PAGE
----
Belisarius decided to march on Rome himself after Totila left the area. On the way however he marched into an ambush. Despite successfully ambushing Belisarius, the fighting eventually turned in favour of the Byzantines. Belisarius retreated, as it was obvious he wouldn’t be able to surprise the city, but later marched on Rome again and took it. Totila marched on the city again, but quickly abandoned the siege. Rome remained in Byzantine hands until after Belisarius left.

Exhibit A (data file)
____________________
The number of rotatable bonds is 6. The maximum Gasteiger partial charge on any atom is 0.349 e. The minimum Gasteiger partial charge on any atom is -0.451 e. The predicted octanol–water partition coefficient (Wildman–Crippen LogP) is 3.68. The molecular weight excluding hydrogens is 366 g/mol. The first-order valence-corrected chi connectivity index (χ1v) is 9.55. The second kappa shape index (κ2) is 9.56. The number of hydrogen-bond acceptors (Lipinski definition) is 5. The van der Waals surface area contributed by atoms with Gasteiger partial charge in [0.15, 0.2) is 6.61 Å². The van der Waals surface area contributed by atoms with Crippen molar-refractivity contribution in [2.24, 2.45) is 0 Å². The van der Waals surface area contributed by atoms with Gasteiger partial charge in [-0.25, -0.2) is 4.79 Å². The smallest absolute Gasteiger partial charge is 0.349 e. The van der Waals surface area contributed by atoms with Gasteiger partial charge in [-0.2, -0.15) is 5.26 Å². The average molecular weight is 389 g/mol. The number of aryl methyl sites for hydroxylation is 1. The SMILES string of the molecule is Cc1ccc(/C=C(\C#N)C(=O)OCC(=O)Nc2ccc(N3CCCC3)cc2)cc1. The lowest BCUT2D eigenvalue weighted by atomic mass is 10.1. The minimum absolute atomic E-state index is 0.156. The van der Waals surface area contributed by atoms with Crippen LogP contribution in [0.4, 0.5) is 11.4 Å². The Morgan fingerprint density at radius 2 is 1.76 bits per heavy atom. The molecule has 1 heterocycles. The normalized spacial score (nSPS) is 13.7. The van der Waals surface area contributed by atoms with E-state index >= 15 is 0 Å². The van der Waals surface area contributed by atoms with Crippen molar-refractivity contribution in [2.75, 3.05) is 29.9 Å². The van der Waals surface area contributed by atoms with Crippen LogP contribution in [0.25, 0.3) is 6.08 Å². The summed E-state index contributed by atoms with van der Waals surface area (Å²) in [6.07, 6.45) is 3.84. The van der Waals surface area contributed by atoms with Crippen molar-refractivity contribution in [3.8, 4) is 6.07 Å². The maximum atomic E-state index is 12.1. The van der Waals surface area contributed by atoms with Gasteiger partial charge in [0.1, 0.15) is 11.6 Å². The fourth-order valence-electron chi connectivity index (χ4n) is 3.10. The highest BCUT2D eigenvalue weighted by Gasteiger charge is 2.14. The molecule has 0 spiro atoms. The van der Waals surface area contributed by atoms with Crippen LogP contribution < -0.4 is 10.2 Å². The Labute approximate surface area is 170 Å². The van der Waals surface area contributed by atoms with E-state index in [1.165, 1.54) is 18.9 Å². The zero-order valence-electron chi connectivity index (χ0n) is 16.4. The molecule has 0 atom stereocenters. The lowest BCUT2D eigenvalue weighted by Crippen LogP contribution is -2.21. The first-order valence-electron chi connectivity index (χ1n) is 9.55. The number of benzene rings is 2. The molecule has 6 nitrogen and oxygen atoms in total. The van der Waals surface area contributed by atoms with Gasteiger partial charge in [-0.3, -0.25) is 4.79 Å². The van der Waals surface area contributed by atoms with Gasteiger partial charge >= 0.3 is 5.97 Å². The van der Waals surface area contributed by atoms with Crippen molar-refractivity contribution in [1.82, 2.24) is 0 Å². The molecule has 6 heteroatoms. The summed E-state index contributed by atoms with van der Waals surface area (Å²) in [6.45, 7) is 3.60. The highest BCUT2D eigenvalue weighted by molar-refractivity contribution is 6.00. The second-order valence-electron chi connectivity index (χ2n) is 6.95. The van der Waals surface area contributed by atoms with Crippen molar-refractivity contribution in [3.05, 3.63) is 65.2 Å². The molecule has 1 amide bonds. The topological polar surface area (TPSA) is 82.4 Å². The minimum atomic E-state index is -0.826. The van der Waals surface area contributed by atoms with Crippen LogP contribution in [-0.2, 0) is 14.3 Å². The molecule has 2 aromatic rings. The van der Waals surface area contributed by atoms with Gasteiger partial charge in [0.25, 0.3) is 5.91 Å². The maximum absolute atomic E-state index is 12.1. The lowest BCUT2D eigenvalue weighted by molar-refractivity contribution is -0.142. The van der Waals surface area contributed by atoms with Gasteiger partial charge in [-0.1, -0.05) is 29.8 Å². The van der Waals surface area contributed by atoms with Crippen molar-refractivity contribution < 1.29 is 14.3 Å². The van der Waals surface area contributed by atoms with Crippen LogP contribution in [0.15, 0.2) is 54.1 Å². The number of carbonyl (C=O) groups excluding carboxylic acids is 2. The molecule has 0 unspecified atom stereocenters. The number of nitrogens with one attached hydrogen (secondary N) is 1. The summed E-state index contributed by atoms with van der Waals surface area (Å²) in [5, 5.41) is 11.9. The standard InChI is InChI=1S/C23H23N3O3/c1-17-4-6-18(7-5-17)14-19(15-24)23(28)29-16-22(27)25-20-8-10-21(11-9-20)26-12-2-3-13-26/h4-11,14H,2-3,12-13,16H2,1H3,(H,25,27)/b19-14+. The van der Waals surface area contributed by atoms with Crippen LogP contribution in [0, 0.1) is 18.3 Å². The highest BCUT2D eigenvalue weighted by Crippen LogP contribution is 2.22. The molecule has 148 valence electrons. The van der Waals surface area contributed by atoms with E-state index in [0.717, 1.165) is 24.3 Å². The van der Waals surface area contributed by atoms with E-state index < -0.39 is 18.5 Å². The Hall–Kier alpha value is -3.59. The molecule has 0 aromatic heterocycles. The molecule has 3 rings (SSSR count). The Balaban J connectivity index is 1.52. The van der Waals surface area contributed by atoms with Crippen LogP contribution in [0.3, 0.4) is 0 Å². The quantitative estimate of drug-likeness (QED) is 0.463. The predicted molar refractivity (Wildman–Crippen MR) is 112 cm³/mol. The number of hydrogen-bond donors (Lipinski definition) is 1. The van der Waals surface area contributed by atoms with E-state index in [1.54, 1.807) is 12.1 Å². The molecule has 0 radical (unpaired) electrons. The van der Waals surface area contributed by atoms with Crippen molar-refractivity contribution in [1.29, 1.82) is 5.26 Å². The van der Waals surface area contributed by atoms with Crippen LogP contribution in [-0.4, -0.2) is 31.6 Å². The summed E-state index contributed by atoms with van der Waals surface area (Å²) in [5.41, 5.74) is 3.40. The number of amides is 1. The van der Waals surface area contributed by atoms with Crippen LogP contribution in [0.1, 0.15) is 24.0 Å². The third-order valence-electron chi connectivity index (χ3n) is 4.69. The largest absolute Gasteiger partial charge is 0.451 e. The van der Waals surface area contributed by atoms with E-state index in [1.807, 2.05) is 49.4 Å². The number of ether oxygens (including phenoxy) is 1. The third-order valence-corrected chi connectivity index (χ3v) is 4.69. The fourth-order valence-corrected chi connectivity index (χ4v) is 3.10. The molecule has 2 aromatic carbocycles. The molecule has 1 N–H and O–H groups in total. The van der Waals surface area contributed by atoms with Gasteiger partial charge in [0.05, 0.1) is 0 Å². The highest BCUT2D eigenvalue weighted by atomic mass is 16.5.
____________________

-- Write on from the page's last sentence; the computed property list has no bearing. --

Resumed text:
Following this disappointing campaign, mitigated by Belisarius' success in preventing the total destruction of Rome, in 548–9, Justinian relieved him. In 551, after economic recovery (from the effects of the plague) the eunuch Narses led a large army to bring the campaign to a successful conclusion; Belisarius retired from military affairs. At the Second Ecumenical Council of Constantinople (553), Belisarius was one of the Emperor's envoys to Pope Vigilius in their controversy over The Three Chapters. The Patriarch Eutychius, who presided over this council in place of Pope Vigilius, was the son of one of Belisarius's generals.